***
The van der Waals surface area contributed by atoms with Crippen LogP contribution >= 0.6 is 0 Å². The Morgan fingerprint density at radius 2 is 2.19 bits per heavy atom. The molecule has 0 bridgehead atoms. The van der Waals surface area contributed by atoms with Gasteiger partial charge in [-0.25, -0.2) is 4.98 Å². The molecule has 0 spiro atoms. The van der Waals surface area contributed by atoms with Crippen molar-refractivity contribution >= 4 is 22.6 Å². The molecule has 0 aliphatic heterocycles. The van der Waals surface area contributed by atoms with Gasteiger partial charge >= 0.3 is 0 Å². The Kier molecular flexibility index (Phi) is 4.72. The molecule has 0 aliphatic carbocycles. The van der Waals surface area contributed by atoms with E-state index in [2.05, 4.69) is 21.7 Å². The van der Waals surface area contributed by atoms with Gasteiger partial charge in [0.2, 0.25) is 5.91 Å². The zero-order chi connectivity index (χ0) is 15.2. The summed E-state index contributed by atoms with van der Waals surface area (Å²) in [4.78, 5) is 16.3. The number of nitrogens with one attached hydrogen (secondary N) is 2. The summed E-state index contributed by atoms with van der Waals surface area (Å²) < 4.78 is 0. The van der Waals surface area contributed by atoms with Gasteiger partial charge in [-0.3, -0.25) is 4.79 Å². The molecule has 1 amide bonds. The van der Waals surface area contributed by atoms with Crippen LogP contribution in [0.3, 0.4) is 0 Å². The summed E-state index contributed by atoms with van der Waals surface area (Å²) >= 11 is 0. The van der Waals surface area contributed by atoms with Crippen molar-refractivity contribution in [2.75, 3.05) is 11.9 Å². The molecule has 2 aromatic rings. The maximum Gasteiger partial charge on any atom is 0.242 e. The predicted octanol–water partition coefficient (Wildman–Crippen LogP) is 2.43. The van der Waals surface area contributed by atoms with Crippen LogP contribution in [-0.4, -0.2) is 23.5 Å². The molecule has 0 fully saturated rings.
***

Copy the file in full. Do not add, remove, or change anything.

The van der Waals surface area contributed by atoms with Crippen LogP contribution >= 0.6 is 0 Å². The Morgan fingerprint density at radius 2 is 2.19 bits per heavy atom. The molecule has 0 bridgehead atoms. The van der Waals surface area contributed by atoms with Gasteiger partial charge in [-0.25, -0.2) is 4.98 Å². The molecule has 0 spiro atoms. The van der Waals surface area contributed by atoms with Crippen molar-refractivity contribution >= 4 is 22.6 Å². The molecule has 0 aliphatic heterocycles. The van der Waals surface area contributed by atoms with Gasteiger partial charge >= 0.3 is 0 Å². The Kier molecular flexibility index (Phi) is 4.72. The molecule has 0 aliphatic carbocycles. The van der Waals surface area contributed by atoms with E-state index in [2.05, 4.69) is 21.7 Å². The van der Waals surface area contributed by atoms with Gasteiger partial charge in [0.2, 0.25) is 5.91 Å². The zero-order chi connectivity index (χ0) is 15.2. The summed E-state index contributed by atoms with van der Waals surface area (Å²) in [4.78, 5) is 16.3. The number of nitrogens with one attached hydrogen (secondary N) is 2. The summed E-state index contributed by atoms with van der Waals surface area (Å²) < 4.78 is 0. The van der Waals surface area contributed by atoms with Gasteiger partial charge in [-0.3, -0.25) is 4.79 Å². The molecule has 1 amide bonds. The van der Waals surface area contributed by atoms with Crippen LogP contribution in [0.3, 0.4) is 0 Å². The summed E-state index contributed by atoms with van der Waals surface area (Å²) >= 11 is 0. The van der Waals surface area contributed by atoms with Crippen molar-refractivity contribution in [2.75, 3.05) is 11.9 Å². The molecule has 2 aromatic rings. The maximum Gasteiger partial charge on any atom is 0.242 e. The predicted octanol–water partition coefficient (Wildman–Crippen LogP) is 2.43. The van der Waals surface area contributed by atoms with Crippen LogP contribution in [-0.4, -0.2) is 23.5 Å². The molecule has 0 fully saturated rings.